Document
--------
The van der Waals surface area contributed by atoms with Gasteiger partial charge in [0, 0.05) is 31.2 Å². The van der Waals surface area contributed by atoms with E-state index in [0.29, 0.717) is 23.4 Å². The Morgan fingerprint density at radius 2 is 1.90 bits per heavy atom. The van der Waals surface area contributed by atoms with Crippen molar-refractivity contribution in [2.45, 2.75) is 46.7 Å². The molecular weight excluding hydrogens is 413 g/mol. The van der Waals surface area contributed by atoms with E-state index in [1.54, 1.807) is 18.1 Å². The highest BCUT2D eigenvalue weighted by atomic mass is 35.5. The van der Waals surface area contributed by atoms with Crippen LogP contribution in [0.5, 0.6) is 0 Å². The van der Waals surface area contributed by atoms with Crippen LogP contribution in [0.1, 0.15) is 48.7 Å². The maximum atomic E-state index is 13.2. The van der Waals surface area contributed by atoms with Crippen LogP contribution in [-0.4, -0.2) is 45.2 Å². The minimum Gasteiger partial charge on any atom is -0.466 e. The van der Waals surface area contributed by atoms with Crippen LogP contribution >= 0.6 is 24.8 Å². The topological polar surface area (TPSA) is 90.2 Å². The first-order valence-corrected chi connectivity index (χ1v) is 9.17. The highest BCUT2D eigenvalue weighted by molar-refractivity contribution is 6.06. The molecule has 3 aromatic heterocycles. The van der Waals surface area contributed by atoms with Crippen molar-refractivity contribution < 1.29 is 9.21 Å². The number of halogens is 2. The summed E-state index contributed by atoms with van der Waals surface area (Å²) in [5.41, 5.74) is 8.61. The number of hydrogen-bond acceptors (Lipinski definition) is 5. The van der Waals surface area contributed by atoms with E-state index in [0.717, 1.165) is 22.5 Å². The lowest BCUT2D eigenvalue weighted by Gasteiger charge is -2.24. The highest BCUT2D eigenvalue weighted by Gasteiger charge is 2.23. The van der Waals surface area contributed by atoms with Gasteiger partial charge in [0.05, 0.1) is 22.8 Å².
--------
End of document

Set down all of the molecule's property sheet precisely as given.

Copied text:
The van der Waals surface area contributed by atoms with Gasteiger partial charge in [0, 0.05) is 31.2 Å². The van der Waals surface area contributed by atoms with E-state index in [0.29, 0.717) is 23.4 Å². The Morgan fingerprint density at radius 2 is 1.90 bits per heavy atom. The van der Waals surface area contributed by atoms with Crippen molar-refractivity contribution in [2.45, 2.75) is 46.7 Å². The molecular weight excluding hydrogens is 413 g/mol. The van der Waals surface area contributed by atoms with E-state index in [1.54, 1.807) is 18.1 Å². The highest BCUT2D eigenvalue weighted by atomic mass is 35.5. The van der Waals surface area contributed by atoms with Crippen LogP contribution in [0.5, 0.6) is 0 Å². The van der Waals surface area contributed by atoms with Crippen LogP contribution in [0.1, 0.15) is 48.7 Å². The maximum atomic E-state index is 13.2. The van der Waals surface area contributed by atoms with Crippen LogP contribution in [-0.4, -0.2) is 45.2 Å². The minimum Gasteiger partial charge on any atom is -0.466 e. The van der Waals surface area contributed by atoms with Crippen LogP contribution >= 0.6 is 24.8 Å². The topological polar surface area (TPSA) is 90.2 Å². The first-order valence-corrected chi connectivity index (χ1v) is 9.17. The highest BCUT2D eigenvalue weighted by molar-refractivity contribution is 6.06. The molecule has 3 aromatic heterocycles. The van der Waals surface area contributed by atoms with Crippen molar-refractivity contribution < 1.29 is 9.21 Å². The number of halogens is 2. The summed E-state index contributed by atoms with van der Waals surface area (Å²) in [5.41, 5.74) is 8.61. The number of hydrogen-bond acceptors (Lipinski definition) is 5. The van der Waals surface area contributed by atoms with E-state index in [0.717, 1.165) is 22.5 Å². The lowest BCUT2D eigenvalue weighted by Gasteiger charge is -2.24. The highest BCUT2D eigenvalue weighted by Gasteiger charge is 2.23. The van der Waals surface area contributed by atoms with Gasteiger partial charge in [0.05, 0.1) is 22.8 Å².